The Army has been deployed to the Somerset Levels, with specialist vehicles brought in to provide relief to villagers cut off by flooding.
The county is currently experiencing its most significant floods for more than 20 years, and with more rain forecast for the coming days the Ministry of Defence (MoD) said late yesterday it was deploying military planners to meet with Somerset County Council "at first light".
The decision came following a meeting of the Government's emergency committee Cobra, and follows on from a Met Office severe weather warning for significant downpours on Friday and Saturday.
With some villagers near Langport only able to get to their homes via a single boat going once an hour, the Army will provide specialist amphibious transportation and deliver supplies to those in need.
Around 65 square kilometres of land have been completely swamped by water, and on Monday the Environment Secretary Owen Paterson was met with hostility on a visit to the area by residents saying they were suffering "third world" conditions.
Last night Mr Paterson said Somerset County Council had only asked for assistance "for the first time today".
But a council spokesman said the authority had been discussing with the military for weeks the possibility of bringing in manpower, sandbags and amphibious vehicles.
John Osman, Conservative leader of Somerset County Council, said military might would give beleaguered residents the chance to repair their battered properties, with the village of Muchelney cut off since the turn of the year because of flooded roads.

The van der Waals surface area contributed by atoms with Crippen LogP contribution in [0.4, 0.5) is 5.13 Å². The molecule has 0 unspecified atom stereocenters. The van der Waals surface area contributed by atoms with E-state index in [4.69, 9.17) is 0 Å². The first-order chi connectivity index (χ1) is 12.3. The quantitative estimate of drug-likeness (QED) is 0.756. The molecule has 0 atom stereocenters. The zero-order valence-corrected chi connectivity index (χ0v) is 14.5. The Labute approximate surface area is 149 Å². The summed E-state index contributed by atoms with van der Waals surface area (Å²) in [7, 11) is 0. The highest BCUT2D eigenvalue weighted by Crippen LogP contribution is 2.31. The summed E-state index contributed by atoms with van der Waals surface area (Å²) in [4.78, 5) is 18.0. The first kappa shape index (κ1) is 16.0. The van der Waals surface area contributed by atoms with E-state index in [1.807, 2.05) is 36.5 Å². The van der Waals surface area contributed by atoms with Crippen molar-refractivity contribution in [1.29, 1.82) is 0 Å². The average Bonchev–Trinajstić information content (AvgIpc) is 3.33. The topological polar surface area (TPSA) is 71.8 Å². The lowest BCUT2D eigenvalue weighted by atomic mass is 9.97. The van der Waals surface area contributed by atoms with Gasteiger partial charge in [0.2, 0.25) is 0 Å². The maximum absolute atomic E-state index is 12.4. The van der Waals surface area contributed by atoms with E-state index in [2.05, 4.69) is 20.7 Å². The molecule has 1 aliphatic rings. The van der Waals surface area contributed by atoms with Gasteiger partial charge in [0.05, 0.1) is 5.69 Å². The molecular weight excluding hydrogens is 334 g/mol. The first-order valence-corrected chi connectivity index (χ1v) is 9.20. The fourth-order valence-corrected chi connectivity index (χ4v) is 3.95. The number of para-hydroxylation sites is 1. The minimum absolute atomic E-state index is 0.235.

Many parts of the Levels have been flooded since Christmas and there are fears it could be months before the water is completely pumped away.
Drainage experts blame two decades of under-investment in flood defence work for turning the Levels into a "disaster area" and said it was "very, very urgent" that rivers are dredged to prevent more damage to homes, livelihoods and wildlife.
David Heath, the Liberal Democrat MP for Somerset and Frome, welcomed the Army's assistance and the promise of dredging in the future.
He told the Daily Telegraph: "It seems that we have a real sense of urgency now from the Government as to what we need in Somerset."
Rev Jane Twitty said she and fellow Somerset residents had been using boats to get about during the flooding.
Heating fuel is running out for those who are not on mains gas and children are cold and wet when they get home, she added.
She told BBC Breakfast the community was "getting tired now" and would welcome help from the military.
She said: "I am sure they will but there will be questions asked about why it took so long to help them.
"I think they will be hoping they can be more flexible about times they will be coming in and out because the boat stops at 4pm."
Additional reporting by PA
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